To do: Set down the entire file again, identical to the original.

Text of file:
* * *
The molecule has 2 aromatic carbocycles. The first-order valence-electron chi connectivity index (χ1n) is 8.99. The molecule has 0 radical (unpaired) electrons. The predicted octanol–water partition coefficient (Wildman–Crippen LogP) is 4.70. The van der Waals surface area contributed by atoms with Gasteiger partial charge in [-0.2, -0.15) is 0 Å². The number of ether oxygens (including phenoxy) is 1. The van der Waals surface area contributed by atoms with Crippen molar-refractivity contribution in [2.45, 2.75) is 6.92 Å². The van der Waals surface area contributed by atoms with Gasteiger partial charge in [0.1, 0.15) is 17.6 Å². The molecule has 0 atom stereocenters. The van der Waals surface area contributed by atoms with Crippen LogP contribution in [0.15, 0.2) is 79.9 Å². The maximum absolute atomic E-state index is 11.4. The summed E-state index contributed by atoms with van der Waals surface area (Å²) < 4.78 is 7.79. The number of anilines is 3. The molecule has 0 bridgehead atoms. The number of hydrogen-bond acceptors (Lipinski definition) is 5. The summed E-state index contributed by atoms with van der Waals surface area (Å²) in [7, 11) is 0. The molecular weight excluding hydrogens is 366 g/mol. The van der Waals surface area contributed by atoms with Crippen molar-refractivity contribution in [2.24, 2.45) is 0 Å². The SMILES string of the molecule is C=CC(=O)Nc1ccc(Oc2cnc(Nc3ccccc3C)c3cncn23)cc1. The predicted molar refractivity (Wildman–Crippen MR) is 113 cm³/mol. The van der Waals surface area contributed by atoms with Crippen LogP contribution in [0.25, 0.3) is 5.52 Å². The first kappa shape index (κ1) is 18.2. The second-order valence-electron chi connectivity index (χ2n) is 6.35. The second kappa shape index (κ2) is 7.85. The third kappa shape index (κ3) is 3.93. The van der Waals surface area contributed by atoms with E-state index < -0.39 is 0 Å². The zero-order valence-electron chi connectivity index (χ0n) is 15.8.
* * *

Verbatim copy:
The molecule has 2 aromatic carbocycles. The first-order valence-electron chi connectivity index (χ1n) is 8.99. The molecule has 0 radical (unpaired) electrons. The predicted octanol–water partition coefficient (Wildman–Crippen LogP) is 4.70. The van der Waals surface area contributed by atoms with Gasteiger partial charge in [-0.2, -0.15) is 0 Å². The number of ether oxygens (including phenoxy) is 1. The van der Waals surface area contributed by atoms with Crippen molar-refractivity contribution in [2.45, 2.75) is 6.92 Å². The van der Waals surface area contributed by atoms with Gasteiger partial charge in [0.1, 0.15) is 17.6 Å². The molecule has 0 atom stereocenters. The van der Waals surface area contributed by atoms with Crippen LogP contribution in [0.15, 0.2) is 79.9 Å². The maximum absolute atomic E-state index is 11.4. The summed E-state index contributed by atoms with van der Waals surface area (Å²) < 4.78 is 7.79. The number of anilines is 3. The molecule has 0 bridgehead atoms. The number of hydrogen-bond acceptors (Lipinski definition) is 5. The summed E-state index contributed by atoms with van der Waals surface area (Å²) in [7, 11) is 0. The molecular weight excluding hydrogens is 366 g/mol. The van der Waals surface area contributed by atoms with Crippen molar-refractivity contribution in [2.24, 2.45) is 0 Å². The SMILES string of the molecule is C=CC(=O)Nc1ccc(Oc2cnc(Nc3ccccc3C)c3cncn23)cc1. The predicted molar refractivity (Wildman–Crippen MR) is 113 cm³/mol. The van der Waals surface area contributed by atoms with Crippen LogP contribution in [0.25, 0.3) is 5.52 Å². The first kappa shape index (κ1) is 18.2. The second-order valence-electron chi connectivity index (χ2n) is 6.35. The second kappa shape index (κ2) is 7.85. The third kappa shape index (κ3) is 3.93. The van der Waals surface area contributed by atoms with E-state index < -0.39 is 0 Å². The zero-order valence-electron chi connectivity index (χ0n) is 15.8.